this specification.  It is assumed for these examples that the signer
   and verifier can unambiguously dereference all key identifiers used
   here, and that the keys and algorithms used are appropriate for the
   context in which the signature is presented.

B.1.1.  Example Key RSA test

   The following key is a 2048-bit RSA public and private key pair,
   referred to in this document as "test-key-rsa":

   -----BEGIN RSA PUBLIC KEY-----
   MIIBCgKCAQEAhAKYdtoeoy8zcAcR874L8cnZxKzAGwd7v36APp7Pv6Q2jdsPBRrw
   WEBnez6d0UDKDwGbc6nxfEXAy5mbhgajzrw3MOEt8uA5txSKobBpKDeBLOsdJKFq
   MGmXCQvEG7YemcxDTRPxAleIAgYYRjTSd/QBwVW9OwNFhekro3RtlinV0a75jfZg
   kne/YiktSvLG34lw2zqXBDTC5NHROUqGTlML4PlNZS5Ri2U4aCNx2rUPRcKIlE0P
   uKxI4T+HIaFpv8+rdV6eUgOrB2xeI1dSFFn/nnv5OoZJEIB+VmuKn3DCUcCZSFlQ
   PSXSfBDiUGhwOw76WuSSsf1D4b/vLoJ10wIDAQAB
   -----END RSA PUBLIC KEY-----

   -----BEGIN RSA PRIVATE KEY-----
   MIIEqAIBAAKCAQEAhAKYdtoeoy8zcAcR874L8cnZxKzAGwd7v36APp7Pv6Q2jdsP
   BRrwWEBnez6d0UDKDwGbc6nxfEXAy5mbhgajzrw3MOEt8uA5txSKobBpKDeBLOsd
   JKFqMGmXCQvEG7YemcxDTRPxAleIAgYYRjTSd/QBwVW9OwNFhekro3RtlinV0a75
   jfZgkne/YiktSvLG34lw2zqXBDTC5NHROUqGTlML4PlNZS5Ri2U4aCNx2rUPRcKI
   lE0PuKxI4T+HIaFpv8+rdV6eUgOrB2xeI1dSFFn/nnv5OoZJEIB+VmuKn3DCUcCZ
   SFlQPSXSfBDiUGhwOw76WuSSsf1D4b/vLoJ10wIDAQABAoIBAG/JZuSWdoVHbi56
   vjgCgkjg3lkO1KrO3nrdm6nrgA9P9qaPjxuKoWaKO1cBQlE1pSWp/cKncYgD5WxE
   CpAnRUXG2pG4zdkzCYzAh1i+c34L6oZoHsirK6oNcEnHveydfzJL5934egm6p8DW
   +m1RQ70yUt4uRc0YSor+q1LGJvGQHReF0WmJBZHrhz5e63Pq7lE0gIwuBqL8SMaA
   yRXtK+JGxZpImTq+NHvEWWCu09SCq0r838ceQI55SvzmTkwqtC+8AT2zFviMZkKR
   Qo6SPsrqItxZWRty2izawTF0Bf5S2VAx7O+6t3wBsQ1sLptoSgX3QblELY5asI0J
   YFz7LJECgYkAsqeUJmqXE3LP8tYoIjMIAKiTm9o6psPlc8CrLI9CH0UbuaA2JCOM
   cCNq8SyYbTqgnWlB9ZfcAm/cFpA8tYci9m5vYK8HNxQr+8FS3Qo8N9RJ8d0U5Csw
   DzMYfRghAfUGwmlWj5hp1pQzAuhwbOXFtxKHVsMPhz1IBtF9Y8jvgqgYHLbmyiu1
   mwJ5AL0pYF0G7x81prlARURwHo0Yf52kEw1dxpx+JXER7hQRWQki5/NsUEtv+8RT
   qn2m6qte5DXLyn83b1qRscSdnCCwKtKWUug5q2ZbwVOCJCtmRwmnP131lWRYfj67
   B/xJ1ZA6X3GEf4sNReNAtaucPEelgR2nsN0gKQKBiGoqHWbK1qYvBxX2X3kbPDkv
   9C+celgZd2PW7aGYLCHq7nPbmfDV0yHcWjOhXZ8jRMjmANVR/eLQ2EfsRLdW69bn
   f3ZD7JS1fwGnO3exGmHO3HZG+6AvberKYVYNHahNFEw5TsAcQWDLRpkGybBcxqZo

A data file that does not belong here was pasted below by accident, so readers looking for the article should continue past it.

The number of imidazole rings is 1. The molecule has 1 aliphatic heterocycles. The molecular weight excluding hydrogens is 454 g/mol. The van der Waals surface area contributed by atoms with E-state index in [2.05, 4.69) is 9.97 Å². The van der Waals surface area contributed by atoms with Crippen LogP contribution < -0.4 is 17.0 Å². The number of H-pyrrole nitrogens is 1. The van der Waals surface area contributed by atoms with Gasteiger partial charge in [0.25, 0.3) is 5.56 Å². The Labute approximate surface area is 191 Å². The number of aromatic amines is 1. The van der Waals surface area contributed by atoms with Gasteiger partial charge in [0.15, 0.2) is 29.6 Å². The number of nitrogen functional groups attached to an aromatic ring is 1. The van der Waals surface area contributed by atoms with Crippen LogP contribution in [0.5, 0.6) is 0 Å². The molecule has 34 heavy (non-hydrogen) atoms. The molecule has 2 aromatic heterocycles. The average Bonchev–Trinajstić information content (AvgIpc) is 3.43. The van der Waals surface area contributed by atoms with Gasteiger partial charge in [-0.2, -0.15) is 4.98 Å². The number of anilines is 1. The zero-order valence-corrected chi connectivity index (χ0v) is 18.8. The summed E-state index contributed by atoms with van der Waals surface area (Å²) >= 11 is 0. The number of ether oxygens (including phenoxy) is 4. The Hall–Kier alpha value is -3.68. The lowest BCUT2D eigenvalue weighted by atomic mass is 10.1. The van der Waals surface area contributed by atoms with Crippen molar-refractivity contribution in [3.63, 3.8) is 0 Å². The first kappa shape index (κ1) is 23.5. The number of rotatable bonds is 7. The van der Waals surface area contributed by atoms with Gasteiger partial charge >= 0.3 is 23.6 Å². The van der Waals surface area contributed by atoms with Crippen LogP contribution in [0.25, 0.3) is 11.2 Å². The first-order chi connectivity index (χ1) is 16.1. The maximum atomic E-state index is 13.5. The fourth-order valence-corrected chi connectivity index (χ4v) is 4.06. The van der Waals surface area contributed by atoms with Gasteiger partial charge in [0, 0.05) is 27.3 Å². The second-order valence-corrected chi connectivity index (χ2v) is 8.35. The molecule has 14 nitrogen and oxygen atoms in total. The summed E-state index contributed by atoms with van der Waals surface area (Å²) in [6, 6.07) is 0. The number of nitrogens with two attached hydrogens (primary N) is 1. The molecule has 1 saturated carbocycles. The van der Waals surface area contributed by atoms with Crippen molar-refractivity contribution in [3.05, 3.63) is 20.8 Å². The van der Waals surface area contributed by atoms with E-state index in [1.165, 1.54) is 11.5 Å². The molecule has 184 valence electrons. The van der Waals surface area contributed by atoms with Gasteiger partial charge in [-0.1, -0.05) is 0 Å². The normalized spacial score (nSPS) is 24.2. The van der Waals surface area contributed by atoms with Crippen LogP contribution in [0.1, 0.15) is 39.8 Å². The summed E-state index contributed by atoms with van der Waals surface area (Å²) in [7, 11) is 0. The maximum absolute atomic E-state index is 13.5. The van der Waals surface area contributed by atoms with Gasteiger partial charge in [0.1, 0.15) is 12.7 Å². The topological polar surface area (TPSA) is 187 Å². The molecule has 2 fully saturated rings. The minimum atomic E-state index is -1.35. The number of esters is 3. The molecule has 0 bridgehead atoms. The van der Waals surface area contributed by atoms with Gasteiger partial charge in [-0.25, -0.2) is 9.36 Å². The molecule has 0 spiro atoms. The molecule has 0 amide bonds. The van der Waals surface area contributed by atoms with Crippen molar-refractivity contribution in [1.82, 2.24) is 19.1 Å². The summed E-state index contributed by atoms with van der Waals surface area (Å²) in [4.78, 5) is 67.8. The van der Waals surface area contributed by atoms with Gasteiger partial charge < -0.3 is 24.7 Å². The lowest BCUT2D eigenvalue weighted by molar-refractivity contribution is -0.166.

81YCqlqidwfeO5YtlO7etx1xLyqa2NsCeG9A86UjG+aeNnXEIDk1PDK+EuiThIUa
   /2IxKzJKWl1BKr2d4xAfR0ZnEYuRrbeDQYgTImOlfW6/GuYIxKYgEKCFHFqJATAG
   IxHrq1PDOiSwXd2GmVVYyEmhZnbcp8CxaEMQoevxAta0ssMK3w6UsDtvUvYvF22m
   qQKBiD5GwESzsFPy3Ga0MvZpn3D6EJQLgsnrtUPZx+z2Ep2x0xc5orneB5fGyF1P
   WtP+fG5Q6Dpdz3LRfm+KwBCWFKQjg7uTxcjerhBWEYPmEMKYwTJF5PBG9/ddvHLQ
   EQeNC8fHGg4UXU8mhHnSBt3EA10qQJfRDs15M38eG2cYwB1PZpDHScDnDA0=
   -----END RSA PRIVATE KEY-----

B.1.2.  Example RSA PSS Key

   The following key is a 2048-bit RSA public and private key pair,
   referred to in this document as "test-key-rsa-pss":

   -----BEGIN PUBLIC KEY-----
   MIIBIjANBgkqhkiG9w0BAQEFAAOCAQ8AMIIBCgKCAQEAr4tmm3r20Wd/PbqvP1s2
   +QEtvpuRaV8Yq40gjUR8y2Rjxa6dpG2GXHbPfvMs8ct+Lh1GH45x28Rw3Ry53mm+
   oAXjyQ86OnDkZ5N8lYbggD4O3w6M6pAvLkhk95AndTrifbIFPNU8PPMO7OyrFAHq
   gDsznjPFmTOtCEcN2Z1FpWgchwuYLPL+Wokqltd11nqqzi+bJ9cvSKADYdUAAN5W
   Utzdpiy6LbTgSxP7ociU4Tn0g5I6aDZJ7A8Lzo0KSyZYoA485mqcO0GVAdVw9lq4
   aOT9v6d+nb4bnNkQVklLQ3fVAvJm+xdDOp9LCNCN48V2pnDOkFV6+U9nV5oyc6XI
   2wIDAQAB
   -----END PUBLIC KEY-----

   -----BEGIN PRIVATE KEY-----
   MIIEvgIBADALBgkqhkiG9w0BAQoEggSqMIIEpgIBAAKCAQEAr4tmm3r20Wd/Pbqv
   P1s2+QEtvpuRaV8Yq40gjUR8y2Rjxa6dpG2GXHbPfvMs8ct+Lh1GH45x28Rw3Ry5
   3mm+oAXjyQ86OnDkZ5N8lYbggD4O3w6M6pAvLkhk95AndTrifbIFPNU8PPMO7Oyr
   FAHqgDsznjPFmTOtCEcN2Z1FpWgchwuYLPL+Wokqltd11nqqzi+bJ9cvSKADYdUA
   AN5WUtzdpiy6LbTgSxP7ociU4Tn0g5I6aDZJ7A8Lzo0KSyZYoA485mqcO0GVAdVw
   9lq4aOT9v6d+nb4bnNkQVklLQ3fVAvJm+xdDOp9LCNCN48V2pnDOkFV6+U9nV5oy
   c6XI2wIDAQABAoIBAQCUB8ip+kJiiZVKF8AqfB/aUP0jTAqOQewK1kKJ/iQCXBCq
   pbo360gvdt05H5VZ/RDVkEgO2k73VSsbulqezKs8RFs2tEmU+JgTI9MeQJPWcP6X
   aKy6LIYs0E2cWgp8GADgoBs8llBq0UhX0KffglIeek3n7Z6Gt4YFge2TAcW2WbN4
   XfK7lupFyo6HHyWRiYHMMARQXLJeOSdTn5aMBP0PO4bQyk5ORxTUSeOciPJUFktQ
   HkvGbym7KryEfwH8Tks0L7WhzyP60PL3xS9FNOJi9m+zztwYIXGDQuKM2GDsITeD
   2mI2oHoPMyAD0wdI7BwSVW18p1h+jgfc4dlexKYRAoGBAOVfuiEiOchGghV5vn5N
   RDNscAFnpHj1QgMr6/UG05RTgmcLfVsI1I4bSkbrIuVKviGGf7atlkROALOG/xRx
   DLadgBEeNyHL5lz6ihQaFJLVQ0u3U4SB67J0YtVO3R6lXcIjBDHuY8SjYJ7Ci6Z6
   vuDcoaEujnlrtUhaMxvSfcUJAoGBAMPsCHXte1uWNAqYad2WdLjPDlKtQJK1diCm
   rqmB2g8QE99hDOHItjDBEdpyFBKOIP+NpVtM2KLhRajjcL9Ph8jrID6XUqikQuVi
   4J9FV2m42jXMuioTT13idAILanYg8D3idvy/3isDVkON0X3UAVKrgMEne0hJpkPL
   FYqgetvDAoGBAKLQ6JZMbSe0pPIJkSamQhsehgL5Rs51iX4m1z7+sYFAJfhvN3Q/
   OGIHDRp6HjMUcxHpHw7U+S1TETxePwKLnLKj6hw8jnX2/nZRgWHzgVcY+sPsReRx
   NJVf+Cfh6yOtznfX00p+JWOXdSY8glSSHJwRAMog+hFGW1AYdt7w80XBAoGBAImR
   NUugqapgaEA8TrFxkJmngXYaAqpA0iYRA7kv3S4QavPBUGtFJHBNULzitydkNtVZ